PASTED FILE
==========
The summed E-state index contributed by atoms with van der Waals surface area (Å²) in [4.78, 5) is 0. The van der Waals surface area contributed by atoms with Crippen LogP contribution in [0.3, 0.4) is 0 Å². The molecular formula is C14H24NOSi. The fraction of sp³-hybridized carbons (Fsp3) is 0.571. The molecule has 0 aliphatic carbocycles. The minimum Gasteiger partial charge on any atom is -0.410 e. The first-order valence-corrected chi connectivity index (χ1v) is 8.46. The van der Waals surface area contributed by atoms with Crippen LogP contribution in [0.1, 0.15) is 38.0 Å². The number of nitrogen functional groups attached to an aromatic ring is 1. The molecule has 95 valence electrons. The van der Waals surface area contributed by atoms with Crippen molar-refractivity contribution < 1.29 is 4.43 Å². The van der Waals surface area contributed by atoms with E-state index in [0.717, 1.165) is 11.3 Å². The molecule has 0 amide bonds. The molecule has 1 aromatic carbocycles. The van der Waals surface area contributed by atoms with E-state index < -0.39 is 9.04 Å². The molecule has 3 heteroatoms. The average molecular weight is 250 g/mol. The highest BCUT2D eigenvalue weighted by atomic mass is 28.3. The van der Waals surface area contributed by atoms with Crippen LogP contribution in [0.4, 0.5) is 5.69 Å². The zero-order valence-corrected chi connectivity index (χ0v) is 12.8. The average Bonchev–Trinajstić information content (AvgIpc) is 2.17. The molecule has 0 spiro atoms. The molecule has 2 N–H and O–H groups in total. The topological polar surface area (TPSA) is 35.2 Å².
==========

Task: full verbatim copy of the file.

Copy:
The summed E-state index contributed by atoms with van der Waals surface area (Å²) in [4.78, 5) is 0. The van der Waals surface area contributed by atoms with Crippen LogP contribution in [0.3, 0.4) is 0 Å². The molecular formula is C14H24NOSi. The fraction of sp³-hybridized carbons (Fsp3) is 0.571. The molecule has 0 aliphatic carbocycles. The minimum Gasteiger partial charge on any atom is -0.410 e. The first-order valence-corrected chi connectivity index (χ1v) is 8.46. The van der Waals surface area contributed by atoms with Crippen LogP contribution in [0.1, 0.15) is 38.0 Å². The number of nitrogen functional groups attached to an aromatic ring is 1. The molecule has 95 valence electrons. The van der Waals surface area contributed by atoms with Crippen molar-refractivity contribution < 1.29 is 4.43 Å². The van der Waals surface area contributed by atoms with E-state index in [0.717, 1.165) is 11.3 Å². The molecule has 0 amide bonds. The molecule has 1 aromatic carbocycles. The van der Waals surface area contributed by atoms with E-state index < -0.39 is 9.04 Å². The molecule has 3 heteroatoms. The average molecular weight is 250 g/mol. The highest BCUT2D eigenvalue weighted by atomic mass is 28.3. The van der Waals surface area contributed by atoms with Crippen LogP contribution in [0.4, 0.5) is 5.69 Å². The zero-order valence-corrected chi connectivity index (χ0v) is 12.8. The average Bonchev–Trinajstić information content (AvgIpc) is 2.17. The molecule has 0 spiro atoms. The molecule has 2 N–H and O–H groups in total. The topological polar surface area (TPSA) is 35.2 Å².